Sailing the two rigs is not as different as you might expect, though each has strong and weak points. Both have the same 130 square feet of area, but the lug rig's center of effort is the slightly higher and farther forward of the two. It gives a slight lee helm in the lightest airs unless the boat is heeled to leeward with crew weight. This is an irritation that could be corrected by moving the boards forward slightly. Boats with either rig tack through the same 90 degrees, and neither seemed to have weather gauge. Given equal helmsmen, the wishbone may prove to be slightly better to windward. It's the more docile of the two, though both were very easy to handle. The wishbone rig also had marginally better performance off the wind. On the other hand, the lug is, to our eyes at least, more handsome and simpler. Its shorter, lighter masts are also appealing as they can be pulled while under way and stowed inside the boat. In a really hard chance, a Sea Pearl with the lug rig could lie to under windage of the bare mizzen alone, with the main mast stowed under the decks, boards and rudder hauled up, and the crew lying in the bottom with buckets.

As troublesome as it may seem at first, the split rig is wonderful for these boats, allowing some really easy handling, Under it, Sea Pearl will sail herself from a beam reach on up to a beat with the main sheeted a bit flatter than the mizzen. The helm doesn't even need to be lashed. She can also be steered somewhat with the mizzen sheet; just take it forward with you when you need to find some duffle or get the anchor ready. The boats heave to easily by sheeting the mizzen flat and letting the main luff, though they sail backwards that way at a knot or two. Of course, you can really show off in a boat that sails well backward, as Sea Pearl does; it's nice to have reverse! You also leave the mizzen up when sleeping aboard at anchor. With crew weight forward holding her flat bottom underwater and the mizzen keeping her weathervaned into the wind, she makes a fine quiet cradle. Unfortunately, the split rig on a boat this light can also make her slow in stays, and sometimes you have to slack the mizzen or back the main to come around really smartly. It seems a reasonable price to pay.

Both rigs need their first reef in about 18 knots of wind. To reef the lug, you slack the halyard, hook tack line and sheet to the reef earings, then tie or roll up the reefed area and haul the sail back up. The center of effort moves down but neither forward nor aft. With the wishbone you just drop the boom on deck, rotate the mast ( rolling the sail around it), and continue on loose-footed. (The new reefing goosenecks allow you to keep the boom on while reefing - ed.). The boat handles well that way despite the sail effort moving forward. Sea Pearl also sails on all points under mizzen alone, saving the need to reef - or set - the main for short jogs.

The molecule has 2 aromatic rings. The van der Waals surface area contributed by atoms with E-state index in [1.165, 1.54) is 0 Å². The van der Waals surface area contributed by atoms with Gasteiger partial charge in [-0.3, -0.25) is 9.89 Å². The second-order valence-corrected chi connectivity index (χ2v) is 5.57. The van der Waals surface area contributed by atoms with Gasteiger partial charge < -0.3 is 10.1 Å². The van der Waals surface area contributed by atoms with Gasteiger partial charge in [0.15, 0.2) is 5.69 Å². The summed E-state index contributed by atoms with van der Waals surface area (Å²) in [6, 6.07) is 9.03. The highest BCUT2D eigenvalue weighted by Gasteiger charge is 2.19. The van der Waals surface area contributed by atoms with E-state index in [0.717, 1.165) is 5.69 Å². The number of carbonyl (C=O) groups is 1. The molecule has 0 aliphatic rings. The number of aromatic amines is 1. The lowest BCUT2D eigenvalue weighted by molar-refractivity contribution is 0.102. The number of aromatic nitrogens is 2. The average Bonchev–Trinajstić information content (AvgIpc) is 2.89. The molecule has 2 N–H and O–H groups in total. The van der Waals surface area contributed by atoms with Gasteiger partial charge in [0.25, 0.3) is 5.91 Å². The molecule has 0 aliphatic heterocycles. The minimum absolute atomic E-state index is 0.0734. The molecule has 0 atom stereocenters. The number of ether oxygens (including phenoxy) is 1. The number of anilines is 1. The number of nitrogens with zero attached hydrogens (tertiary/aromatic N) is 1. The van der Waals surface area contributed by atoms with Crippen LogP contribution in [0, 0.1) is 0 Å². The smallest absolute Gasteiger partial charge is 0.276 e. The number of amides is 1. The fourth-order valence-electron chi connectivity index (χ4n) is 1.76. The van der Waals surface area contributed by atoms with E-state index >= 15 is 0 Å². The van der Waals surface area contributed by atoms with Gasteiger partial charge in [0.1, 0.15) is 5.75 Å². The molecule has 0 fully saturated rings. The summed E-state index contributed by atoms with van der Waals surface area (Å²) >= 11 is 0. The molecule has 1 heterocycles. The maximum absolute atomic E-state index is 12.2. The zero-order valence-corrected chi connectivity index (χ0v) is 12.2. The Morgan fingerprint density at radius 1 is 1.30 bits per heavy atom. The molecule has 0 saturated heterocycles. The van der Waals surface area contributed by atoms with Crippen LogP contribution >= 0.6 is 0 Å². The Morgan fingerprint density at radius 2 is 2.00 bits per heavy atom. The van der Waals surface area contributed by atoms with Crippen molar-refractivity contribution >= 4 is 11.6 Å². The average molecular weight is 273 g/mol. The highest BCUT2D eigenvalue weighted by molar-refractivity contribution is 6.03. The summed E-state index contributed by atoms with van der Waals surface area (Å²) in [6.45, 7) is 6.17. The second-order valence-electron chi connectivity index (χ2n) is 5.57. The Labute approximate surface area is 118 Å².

When there's not enough wind to sail, you clamp a small outboard on the transom in place of the rudder or break out the oars. (The newer boats have rudder or side mounted motor brackets that do not require the removal of the rudder - ed.) The Sea Pearl is not a difficult boat to row once you get her moving. We had 8 foot oars on the boat we rowed, the size recommended by the builders. (We supply 9 foot oars with all boats now - ed.)

George Jefferies does most of the actual building on the Sea Pearls, leaving Ron Johnson to the "front office" work. Jefferies, who with his wife Pat used to troubleshoot fiberglass problems on the road for Irwin Yachts, takes the sort of pride in his fiberglass work that many people associate with builders of wooden boats. His boats have a quality seldom found in the slapped together plastic boats often associated with production craft. the topsides are laminated of a 3/4 ounce skin, 1 1/2 ounce chopped mat, 24 ounce roving and are finished with 3/4 ounce cloth. The bottom, with an ey toward beaching and stiffness, contains a 1/2 inch balsa core, 6 ounces of mat, and 2 layers of 24 ounce roving. It's about an inch thick. The deck is also balsa cored and is braced to the bottom with glassed in wood stanchions. Hull and deck are joined at the sheer line, bedded in 3-M 5200, and sandwiched between 3/4 inch teak rails (optional - ed.). The mast steps are 3 inch PVC tubes glassed in to both the deck and bottom.

A Sea Pearl with either rig costs $5760 (in 1982 - ed). A Magic-Tilt trailer to carry her is an additional $569 (also in 1982! - ed.) The only other options are the folding cruising cabin and cushions. Outboardoptions are available as well.

For the money, you get a fine open cruiser and day boat, although one that feels a bit tender and can be somewhat wet. On the other hand, Sea pearl might be able to handle reasonably rough weather (yes.... it can! - ed.) with some sort of solid and well-secured hatch cover over her hold and a few sand bags on her bottom (water ballast is more flexible - ed). It would be fun to try.
Marine Concepts , 243 Anclote Road , Tarpon Springs, FL 34689 , 800.881.1525